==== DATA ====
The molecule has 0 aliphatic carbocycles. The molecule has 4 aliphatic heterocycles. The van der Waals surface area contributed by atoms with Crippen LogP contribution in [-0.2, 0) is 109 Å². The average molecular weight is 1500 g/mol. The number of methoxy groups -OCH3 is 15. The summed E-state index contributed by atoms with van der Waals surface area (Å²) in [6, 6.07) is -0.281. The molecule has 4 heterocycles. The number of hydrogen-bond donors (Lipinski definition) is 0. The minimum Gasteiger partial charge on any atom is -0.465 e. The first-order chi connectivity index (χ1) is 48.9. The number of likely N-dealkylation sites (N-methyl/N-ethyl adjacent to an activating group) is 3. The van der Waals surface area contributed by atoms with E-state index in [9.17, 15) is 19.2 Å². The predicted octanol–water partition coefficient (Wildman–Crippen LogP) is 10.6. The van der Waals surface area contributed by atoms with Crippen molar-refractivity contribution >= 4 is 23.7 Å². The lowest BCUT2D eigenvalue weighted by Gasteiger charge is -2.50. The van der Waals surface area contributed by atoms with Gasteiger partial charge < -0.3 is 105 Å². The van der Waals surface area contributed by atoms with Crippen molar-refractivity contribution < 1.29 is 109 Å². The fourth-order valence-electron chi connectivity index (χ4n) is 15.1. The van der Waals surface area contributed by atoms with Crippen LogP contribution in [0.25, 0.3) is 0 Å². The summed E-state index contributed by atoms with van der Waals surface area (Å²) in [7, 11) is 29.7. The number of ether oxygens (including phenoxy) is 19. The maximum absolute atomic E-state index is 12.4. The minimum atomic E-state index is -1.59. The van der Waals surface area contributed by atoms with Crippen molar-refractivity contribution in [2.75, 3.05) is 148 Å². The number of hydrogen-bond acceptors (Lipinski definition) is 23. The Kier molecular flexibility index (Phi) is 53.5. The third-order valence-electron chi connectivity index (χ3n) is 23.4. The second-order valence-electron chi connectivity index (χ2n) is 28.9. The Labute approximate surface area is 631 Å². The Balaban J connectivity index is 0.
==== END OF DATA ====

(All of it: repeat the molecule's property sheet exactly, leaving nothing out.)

The molecule has 0 aliphatic carbocycles. The molecule has 4 aliphatic heterocycles. The van der Waals surface area contributed by atoms with Crippen LogP contribution in [-0.2, 0) is 109 Å². The average molecular weight is 1500 g/mol. The number of methoxy groups -OCH3 is 15. The summed E-state index contributed by atoms with van der Waals surface area (Å²) in [6, 6.07) is -0.281. The molecule has 4 heterocycles. The number of hydrogen-bond donors (Lipinski definition) is 0. The minimum Gasteiger partial charge on any atom is -0.465 e. The first-order chi connectivity index (χ1) is 48.9. The number of likely N-dealkylation sites (N-methyl/N-ethyl adjacent to an activating group) is 3. The van der Waals surface area contributed by atoms with E-state index in [9.17, 15) is 19.2 Å². The predicted octanol–water partition coefficient (Wildman–Crippen LogP) is 10.6. The van der Waals surface area contributed by atoms with Crippen molar-refractivity contribution >= 4 is 23.7 Å². The lowest BCUT2D eigenvalue weighted by Gasteiger charge is -2.50. The van der Waals surface area contributed by atoms with Gasteiger partial charge < -0.3 is 105 Å². The van der Waals surface area contributed by atoms with Crippen molar-refractivity contribution < 1.29 is 109 Å². The fourth-order valence-electron chi connectivity index (χ4n) is 15.1. The van der Waals surface area contributed by atoms with Crippen LogP contribution in [0.25, 0.3) is 0 Å². The summed E-state index contributed by atoms with van der Waals surface area (Å²) in [7, 11) is 29.7. The number of ether oxygens (including phenoxy) is 19. The maximum absolute atomic E-state index is 12.4. The minimum atomic E-state index is -1.59. The van der Waals surface area contributed by atoms with Crippen molar-refractivity contribution in [2.75, 3.05) is 148 Å². The number of hydrogen-bond acceptors (Lipinski definition) is 23. The Kier molecular flexibility index (Phi) is 53.5. The third-order valence-electron chi connectivity index (χ3n) is 23.4. The second-order valence-electron chi connectivity index (χ2n) is 28.9. The Labute approximate surface area is 631 Å². The Balaban J connectivity index is 0.